The groovy mobile is now frustratingly disabled.  The only key which works for screen selection is the centre one.  No keys are programmed to choose options displayed on the left or right.  But that only affects unimportant tasks like Answer Phone...Yes
But did I really want to talk to that person anyway?  Hmmmm....
And I can't delete any text messages.  And it's stuck somehow out of predictive text mode and I can't change it.  Oh, I can trawl through 10 menus and find the option to change the mode, but the Save Changes button is displayed on the left.

I could go on, but I can't really go on with this phone.  Some dogged research later, a few hundred dollars, and a couple of weeks' wait and I have another nice new cellphone.  You may be unsurprised to hear that I chose one with no touchscreen.

What If?
If I had not fallen for the temptation to upgrade for free, would I still be happily using a simpler cellphone and not needing to buy new?  I really don't know.  Anything could happen - if I had my old cellphone I'd be much more likely to break it than Mom is!  But I can't help wondering...

What's the point?
It is admirable to be generous with the things you don't need, and there are many great reasons to accept things you do need.

But it pays to ask yourself the same smart question with free items that you do with purchases:
Will the benefit outweigh the cost?
 Have you been bitten by the lure of a free item?

Wednesday, October 20, 2010

Today's gifts

Some days you get extra opportunities to practice the crucial skill of acceptance!

You might have been expecting to have a relaxing childfree morning.  Instead, due to agents too small to see with the naked eye, have a tired mopey child resident on your La Z Boy - plus the job of dripfeeding him fluids by the teaspoon in the hope that there will be no more dirty laundry.
Hypothetically, of course.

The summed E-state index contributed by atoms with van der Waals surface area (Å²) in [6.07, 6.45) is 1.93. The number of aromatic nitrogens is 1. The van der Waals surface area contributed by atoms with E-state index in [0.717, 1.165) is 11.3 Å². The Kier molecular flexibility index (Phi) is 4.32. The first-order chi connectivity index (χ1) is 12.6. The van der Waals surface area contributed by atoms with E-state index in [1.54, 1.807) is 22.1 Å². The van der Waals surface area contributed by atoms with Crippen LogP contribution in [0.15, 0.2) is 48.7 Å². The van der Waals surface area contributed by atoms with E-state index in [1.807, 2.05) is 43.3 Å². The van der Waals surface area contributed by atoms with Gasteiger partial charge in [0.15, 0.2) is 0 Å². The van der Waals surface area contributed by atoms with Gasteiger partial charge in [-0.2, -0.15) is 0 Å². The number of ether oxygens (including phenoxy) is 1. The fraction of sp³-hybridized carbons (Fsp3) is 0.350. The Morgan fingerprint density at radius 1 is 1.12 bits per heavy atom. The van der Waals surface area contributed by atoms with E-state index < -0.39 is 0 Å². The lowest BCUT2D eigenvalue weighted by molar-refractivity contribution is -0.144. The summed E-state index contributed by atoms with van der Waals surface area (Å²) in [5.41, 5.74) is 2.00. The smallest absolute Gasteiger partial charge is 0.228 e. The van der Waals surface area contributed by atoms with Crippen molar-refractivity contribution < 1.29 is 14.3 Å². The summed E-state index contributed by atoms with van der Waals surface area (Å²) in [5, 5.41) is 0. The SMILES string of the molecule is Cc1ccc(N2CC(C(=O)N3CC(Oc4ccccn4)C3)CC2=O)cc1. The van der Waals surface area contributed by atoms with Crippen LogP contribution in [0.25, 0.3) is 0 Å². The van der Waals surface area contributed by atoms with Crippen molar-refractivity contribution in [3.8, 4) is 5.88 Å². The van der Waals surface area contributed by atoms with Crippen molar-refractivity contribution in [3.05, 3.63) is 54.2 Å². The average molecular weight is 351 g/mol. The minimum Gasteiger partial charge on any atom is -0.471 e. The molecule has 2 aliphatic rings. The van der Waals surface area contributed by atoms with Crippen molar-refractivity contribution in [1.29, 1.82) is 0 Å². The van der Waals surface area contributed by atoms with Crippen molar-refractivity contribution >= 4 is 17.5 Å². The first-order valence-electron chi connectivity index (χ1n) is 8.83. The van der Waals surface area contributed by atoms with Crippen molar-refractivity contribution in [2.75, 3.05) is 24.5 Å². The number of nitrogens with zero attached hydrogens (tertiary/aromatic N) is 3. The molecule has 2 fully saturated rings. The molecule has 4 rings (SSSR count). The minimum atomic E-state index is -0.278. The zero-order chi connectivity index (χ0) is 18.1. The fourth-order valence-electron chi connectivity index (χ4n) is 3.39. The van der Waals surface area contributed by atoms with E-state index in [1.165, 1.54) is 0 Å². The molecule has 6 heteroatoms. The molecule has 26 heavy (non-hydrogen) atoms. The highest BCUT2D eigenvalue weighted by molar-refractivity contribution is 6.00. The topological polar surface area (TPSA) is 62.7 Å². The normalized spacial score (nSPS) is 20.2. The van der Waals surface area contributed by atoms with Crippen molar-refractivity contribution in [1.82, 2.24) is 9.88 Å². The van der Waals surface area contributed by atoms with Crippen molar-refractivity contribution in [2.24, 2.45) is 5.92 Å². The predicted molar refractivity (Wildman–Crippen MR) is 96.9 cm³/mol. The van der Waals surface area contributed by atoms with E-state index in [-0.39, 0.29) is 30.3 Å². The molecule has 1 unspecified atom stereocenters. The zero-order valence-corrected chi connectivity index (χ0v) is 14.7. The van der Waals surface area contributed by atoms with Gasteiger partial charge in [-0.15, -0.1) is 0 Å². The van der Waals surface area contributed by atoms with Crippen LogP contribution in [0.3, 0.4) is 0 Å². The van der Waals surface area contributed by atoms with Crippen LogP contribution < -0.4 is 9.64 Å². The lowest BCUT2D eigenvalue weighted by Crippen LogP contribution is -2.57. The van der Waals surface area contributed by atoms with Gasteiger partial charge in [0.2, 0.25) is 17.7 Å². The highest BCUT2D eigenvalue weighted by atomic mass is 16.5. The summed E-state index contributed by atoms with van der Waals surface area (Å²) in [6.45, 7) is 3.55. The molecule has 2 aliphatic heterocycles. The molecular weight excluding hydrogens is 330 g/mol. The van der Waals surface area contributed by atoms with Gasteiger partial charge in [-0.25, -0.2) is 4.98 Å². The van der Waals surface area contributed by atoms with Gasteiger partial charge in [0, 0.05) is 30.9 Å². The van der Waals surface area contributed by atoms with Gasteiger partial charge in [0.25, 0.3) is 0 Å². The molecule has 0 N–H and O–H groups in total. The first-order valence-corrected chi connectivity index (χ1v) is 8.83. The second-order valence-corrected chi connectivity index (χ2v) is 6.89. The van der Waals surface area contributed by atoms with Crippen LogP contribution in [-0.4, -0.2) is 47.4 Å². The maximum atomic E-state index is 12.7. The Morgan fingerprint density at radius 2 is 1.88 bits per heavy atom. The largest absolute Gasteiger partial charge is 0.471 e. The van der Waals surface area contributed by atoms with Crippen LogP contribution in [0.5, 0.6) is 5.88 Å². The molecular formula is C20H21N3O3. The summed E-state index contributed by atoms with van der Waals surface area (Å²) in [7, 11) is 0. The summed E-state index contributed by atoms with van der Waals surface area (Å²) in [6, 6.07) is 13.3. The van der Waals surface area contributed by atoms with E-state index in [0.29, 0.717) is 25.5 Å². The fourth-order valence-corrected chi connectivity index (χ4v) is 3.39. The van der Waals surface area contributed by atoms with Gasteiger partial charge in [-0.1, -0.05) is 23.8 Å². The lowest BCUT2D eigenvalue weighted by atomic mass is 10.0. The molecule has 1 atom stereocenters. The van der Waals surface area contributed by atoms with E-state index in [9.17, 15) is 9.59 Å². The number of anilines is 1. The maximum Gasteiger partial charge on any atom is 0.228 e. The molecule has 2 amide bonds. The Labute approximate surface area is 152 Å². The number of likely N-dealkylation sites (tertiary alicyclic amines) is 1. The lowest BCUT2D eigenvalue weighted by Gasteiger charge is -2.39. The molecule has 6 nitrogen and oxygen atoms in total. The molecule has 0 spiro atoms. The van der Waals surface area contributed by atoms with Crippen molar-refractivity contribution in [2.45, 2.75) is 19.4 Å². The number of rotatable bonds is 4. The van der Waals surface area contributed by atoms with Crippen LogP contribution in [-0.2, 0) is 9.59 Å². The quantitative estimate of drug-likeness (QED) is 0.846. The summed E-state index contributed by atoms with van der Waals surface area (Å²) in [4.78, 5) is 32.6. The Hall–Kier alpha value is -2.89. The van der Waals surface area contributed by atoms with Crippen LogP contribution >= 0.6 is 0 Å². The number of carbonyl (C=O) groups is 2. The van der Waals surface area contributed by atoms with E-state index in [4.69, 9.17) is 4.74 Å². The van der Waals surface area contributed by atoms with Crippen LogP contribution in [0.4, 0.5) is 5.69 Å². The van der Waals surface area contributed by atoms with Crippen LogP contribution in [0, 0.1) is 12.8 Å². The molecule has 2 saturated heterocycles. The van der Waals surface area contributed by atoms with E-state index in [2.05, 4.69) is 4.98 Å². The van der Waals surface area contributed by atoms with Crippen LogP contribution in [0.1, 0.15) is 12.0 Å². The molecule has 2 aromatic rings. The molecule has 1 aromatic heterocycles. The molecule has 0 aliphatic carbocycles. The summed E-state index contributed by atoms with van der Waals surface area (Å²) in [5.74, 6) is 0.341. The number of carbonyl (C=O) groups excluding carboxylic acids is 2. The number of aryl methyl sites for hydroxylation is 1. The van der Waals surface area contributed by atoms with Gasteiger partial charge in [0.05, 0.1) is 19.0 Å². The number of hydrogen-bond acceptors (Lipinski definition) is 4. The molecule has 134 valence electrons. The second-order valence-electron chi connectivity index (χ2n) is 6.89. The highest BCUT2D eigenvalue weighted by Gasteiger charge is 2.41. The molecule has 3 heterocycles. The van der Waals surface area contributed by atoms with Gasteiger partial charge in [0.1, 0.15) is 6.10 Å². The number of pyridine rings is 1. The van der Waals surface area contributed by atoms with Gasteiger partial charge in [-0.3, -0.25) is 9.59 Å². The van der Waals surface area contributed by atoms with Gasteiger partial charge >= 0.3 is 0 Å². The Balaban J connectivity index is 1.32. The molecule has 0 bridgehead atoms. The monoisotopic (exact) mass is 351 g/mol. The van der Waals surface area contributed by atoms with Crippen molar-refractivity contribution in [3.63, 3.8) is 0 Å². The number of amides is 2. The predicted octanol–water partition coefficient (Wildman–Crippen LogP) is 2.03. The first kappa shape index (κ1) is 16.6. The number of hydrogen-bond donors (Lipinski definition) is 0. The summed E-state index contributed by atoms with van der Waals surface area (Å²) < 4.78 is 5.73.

There is a positive side to almost any change in circumstance - the hard part is overcoming natural emotional responses in order to seek it.  The negative side is usually the first thing that jumps up and down, screaming for attention.

Being content with what you already have is key to minimalism.  So is being content with what you get and making the most of it.

So, hypothetically, I could:
  • Let the child get his much needed rest watching his favourite shows and napping when needed.
  • Get some rest myself
  • Get some more organising done in the house
  • Let the two children keep each other company instead of having full entertainment duty
  • Enjoy the break from pickup duty and afternoon activities
I think I'm ready to enjoy what today brings.  How about you?

Wednesday, October 13, 2010

You've got to be in to win... your odds in life's lottery

Be in to win - those are wise words to guide your life to true success.

But this is also a slogan to sell lottery tickets in New Zealand (and probably elsewhere).

And lotteries do not make winners.  They encourage and feed off the same commercial fantasies that drive people to consume beyond their means.

Looking at the Lottery
Just a bit of fun, right?  And who knows, it could be you!  So where's the harm?

The lottery is gambling, as much as the slot machines and the roulette table - all luck, no skill.

Like all other gambling:
  1. The hook is the dream of being a big winner, but the odds are impossibly stacked against you.  It's not easy to get hold of actual figures, but average lottery gamblers will invest far more in tickets than they will ever win.
  2. Any money you do win is from other people just like you - the losers
  3. Most of the gamblers are spending money that isn't really spare.  They have mortgages, and credit card debt, and car payments...and usually, limited incomes. 
 Unlike other gambling:
  1. Lottery outlets get prime space in supermarket entryways and shopping malls, normalising them for the young.  
  2. They have flashy TV shows bringing the "fun" into your home.
  3. Their reputation is cleaner, because from the fact that a portion of the money gets donated to organisations chosen by the government (i.e., a levy or voluntary tax).
But some money goes to help people
Let's be honest, if you want to help an organisation, you donate money directly.  Buying a lottery ticket is not about charity, it's about the dream of changing your life by winning lots of money.  And it makes sense that people with less money are more susceptible to buying what seems like a cheap chance into the big time. That's how all good scams work.

When a small organisation fundraises with a raffle, which is basically the same but with a small prize, everyone understands they are unlikely to win and that their money is meant to help fill a need.  But in a lottery, the prize is big and the donation aspect smaller, and the fantasy and greed dominates - even though the odds are far less.